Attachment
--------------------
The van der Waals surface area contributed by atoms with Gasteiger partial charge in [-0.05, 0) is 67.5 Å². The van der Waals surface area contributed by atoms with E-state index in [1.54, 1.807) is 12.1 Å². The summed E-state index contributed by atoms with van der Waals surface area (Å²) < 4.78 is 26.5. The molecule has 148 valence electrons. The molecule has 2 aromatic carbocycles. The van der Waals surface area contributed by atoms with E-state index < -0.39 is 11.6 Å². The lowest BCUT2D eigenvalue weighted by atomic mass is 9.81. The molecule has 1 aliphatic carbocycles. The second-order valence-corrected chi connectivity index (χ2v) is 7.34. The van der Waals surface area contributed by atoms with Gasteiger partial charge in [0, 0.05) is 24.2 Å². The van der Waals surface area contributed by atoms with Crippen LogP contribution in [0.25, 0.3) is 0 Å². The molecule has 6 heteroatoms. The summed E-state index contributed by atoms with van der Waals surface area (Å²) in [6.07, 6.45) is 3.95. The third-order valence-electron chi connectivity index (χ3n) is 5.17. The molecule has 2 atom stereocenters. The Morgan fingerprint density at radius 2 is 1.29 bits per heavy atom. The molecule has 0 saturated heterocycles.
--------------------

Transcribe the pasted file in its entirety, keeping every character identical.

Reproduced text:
The van der Waals surface area contributed by atoms with Gasteiger partial charge in [-0.05, 0) is 67.5 Å². The van der Waals surface area contributed by atoms with E-state index in [1.54, 1.807) is 12.1 Å². The summed E-state index contributed by atoms with van der Waals surface area (Å²) < 4.78 is 26.5. The molecule has 148 valence electrons. The molecule has 2 aromatic carbocycles. The van der Waals surface area contributed by atoms with E-state index < -0.39 is 11.6 Å². The lowest BCUT2D eigenvalue weighted by atomic mass is 9.81. The molecule has 1 aliphatic carbocycles. The second-order valence-corrected chi connectivity index (χ2v) is 7.34. The van der Waals surface area contributed by atoms with Gasteiger partial charge in [0, 0.05) is 24.2 Å². The van der Waals surface area contributed by atoms with Crippen LogP contribution in [0.25, 0.3) is 0 Å². The molecule has 6 heteroatoms. The summed E-state index contributed by atoms with van der Waals surface area (Å²) in [6.07, 6.45) is 3.95. The third-order valence-electron chi connectivity index (χ3n) is 5.17. The molecule has 2 atom stereocenters. The Morgan fingerprint density at radius 2 is 1.29 bits per heavy atom. The molecule has 0 saturated heterocycles.